The following Employment Tax guidance note Produced by Tolley provides comprehensive and up to date tax information covering:
Share Incentive Plans (SIPs), originally known as ‘All Employee Share Ownership Plans’, were introduced at the same time as EMI. Since their introduction, the underlying rules and conditions have remained broadly the same, although in recent years various recommendations made by the Office of Tax Simplification (OTS) have led to the removal of some unnecessary anomalies between SIPs and other tax-advantaged share schemes. Also, an SIP was originally one of the three types of tax-advantaged share scheme that required HMRC approval (the others being CSOPs and SAYE option schemes). From 2014/15 onwards the requirement for HMRC approval has been replaced with a system of self-certification. Existing approved schemes had to re-register with HMRC and self-certify to retain the tax advantages of the SIP uninterrupted.
Due to the need to use a separate trust, the relative complexity of the arrangements and administration, as well as the requirement broadly to offer similar share rights to all employees, SIPs have almost exclusively been utilised by large, publicly quoted companies.
The SIP legislation is contained in ITEPA 2003, ss 488–515 and Sch 2. Further provisions are included in ITTOIA 2005, ss 382, 384–385, 392–396, 402–408 and 770.
HMRC has a section of its Employee Tax Advantaged Share Schemes User Manual dedicated to the subject which can be found at ETASSUM20000 onwards.
The trust must be constituted under UK law and all trustees must be resident in the UK. In addition, there is a legislative requirement that the trust instrument does not contain any terms that are neither essential nor reasonably incidental to compliance with legislation.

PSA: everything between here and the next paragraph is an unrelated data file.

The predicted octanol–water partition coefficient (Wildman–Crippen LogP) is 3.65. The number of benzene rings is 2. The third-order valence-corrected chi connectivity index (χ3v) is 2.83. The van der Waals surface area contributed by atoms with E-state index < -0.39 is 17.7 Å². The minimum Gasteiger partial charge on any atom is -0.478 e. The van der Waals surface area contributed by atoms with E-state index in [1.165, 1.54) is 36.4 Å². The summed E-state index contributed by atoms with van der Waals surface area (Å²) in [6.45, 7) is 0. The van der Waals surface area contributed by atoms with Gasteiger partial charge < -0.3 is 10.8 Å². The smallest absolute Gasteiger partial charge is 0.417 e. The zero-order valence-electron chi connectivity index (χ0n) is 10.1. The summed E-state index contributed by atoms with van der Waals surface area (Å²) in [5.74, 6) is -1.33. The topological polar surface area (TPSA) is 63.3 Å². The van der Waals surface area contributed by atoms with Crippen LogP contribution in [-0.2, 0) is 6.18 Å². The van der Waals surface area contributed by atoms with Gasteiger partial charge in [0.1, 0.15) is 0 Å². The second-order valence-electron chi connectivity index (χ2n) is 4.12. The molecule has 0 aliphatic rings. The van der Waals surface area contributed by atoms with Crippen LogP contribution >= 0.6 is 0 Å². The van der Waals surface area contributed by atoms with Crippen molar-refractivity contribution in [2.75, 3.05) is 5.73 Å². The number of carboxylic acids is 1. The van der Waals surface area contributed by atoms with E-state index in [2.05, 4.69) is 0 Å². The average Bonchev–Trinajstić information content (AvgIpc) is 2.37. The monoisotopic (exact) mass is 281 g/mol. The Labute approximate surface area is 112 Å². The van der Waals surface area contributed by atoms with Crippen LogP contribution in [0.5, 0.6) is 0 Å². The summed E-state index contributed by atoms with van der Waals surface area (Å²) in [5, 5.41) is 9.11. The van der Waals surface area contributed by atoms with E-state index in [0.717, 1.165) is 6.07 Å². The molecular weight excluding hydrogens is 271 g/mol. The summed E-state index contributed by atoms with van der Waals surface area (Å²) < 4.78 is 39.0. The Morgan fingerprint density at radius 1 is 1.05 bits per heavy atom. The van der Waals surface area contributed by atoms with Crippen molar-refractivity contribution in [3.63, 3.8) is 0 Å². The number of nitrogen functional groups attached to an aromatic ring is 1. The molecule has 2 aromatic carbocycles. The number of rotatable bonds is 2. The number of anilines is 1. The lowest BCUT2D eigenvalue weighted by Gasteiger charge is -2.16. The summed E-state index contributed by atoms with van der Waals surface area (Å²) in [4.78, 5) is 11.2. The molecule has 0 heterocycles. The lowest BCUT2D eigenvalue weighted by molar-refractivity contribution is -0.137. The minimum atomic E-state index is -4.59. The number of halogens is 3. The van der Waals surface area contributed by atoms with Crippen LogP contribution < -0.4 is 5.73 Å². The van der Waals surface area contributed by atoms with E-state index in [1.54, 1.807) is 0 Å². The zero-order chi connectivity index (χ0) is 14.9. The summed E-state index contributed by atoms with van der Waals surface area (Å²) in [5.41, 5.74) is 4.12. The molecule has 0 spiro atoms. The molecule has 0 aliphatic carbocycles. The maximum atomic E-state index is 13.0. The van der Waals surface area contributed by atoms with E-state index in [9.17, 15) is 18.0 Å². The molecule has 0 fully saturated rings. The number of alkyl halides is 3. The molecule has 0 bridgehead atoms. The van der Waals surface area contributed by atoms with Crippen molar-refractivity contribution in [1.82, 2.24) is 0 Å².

As a result, a separate trust is usually needed to operate these plans. This is a drawback, since many companies may have existing employee benefit or employee share trusts they could easily utilise for this purpose but are not permitted to.
Before introducing an SIP scheme it was, up to and including 2013/14, necessary to get HMRC approval to the terms
**Free trials are only available to individuals based in the UK. We may terminate this trial at any time or decide not to give a trial, for any reason.
Access this article and thousands of others like it free for 7 days with a trial of TolleyGuidance.
Read full article
Already a subscriber? Login
Legislative definition of plant and machineryThe general rule allowing capital allowances on plant and machinery is given at CAA 2001, s 11. There is no statutory definition of the term ‘plant and machinery’ but there is confirmation in the legislation on what constitutes a building or a structure
IntroductionUK tax must be withheld on UK payments including:•interest•royalties•rental incomeUK withholding tax may be reduced under the provisions of a double tax treaty (DTT). Prior to 1 June 2021, payments of interest and royalties made to EU resident associated companies were also exempt from
This guidance note explains how trustees of bare trusts are treated for income tax and capital gains purposes. Although a bare trust is, in equity, a type of trust, for both income tax and capital gains tax purposes its existence is transparent. This means that no tax liability falls on the trustees
IP COMPLETION DAY: 11pm (GMT) on 31 December 2020 marked the end of the Brexit transition / implementation period entered into following the UK’s withdrawal from the EU. At this point in time, key transitional arrangements came to an end and significant changes began to take effect across the UK’s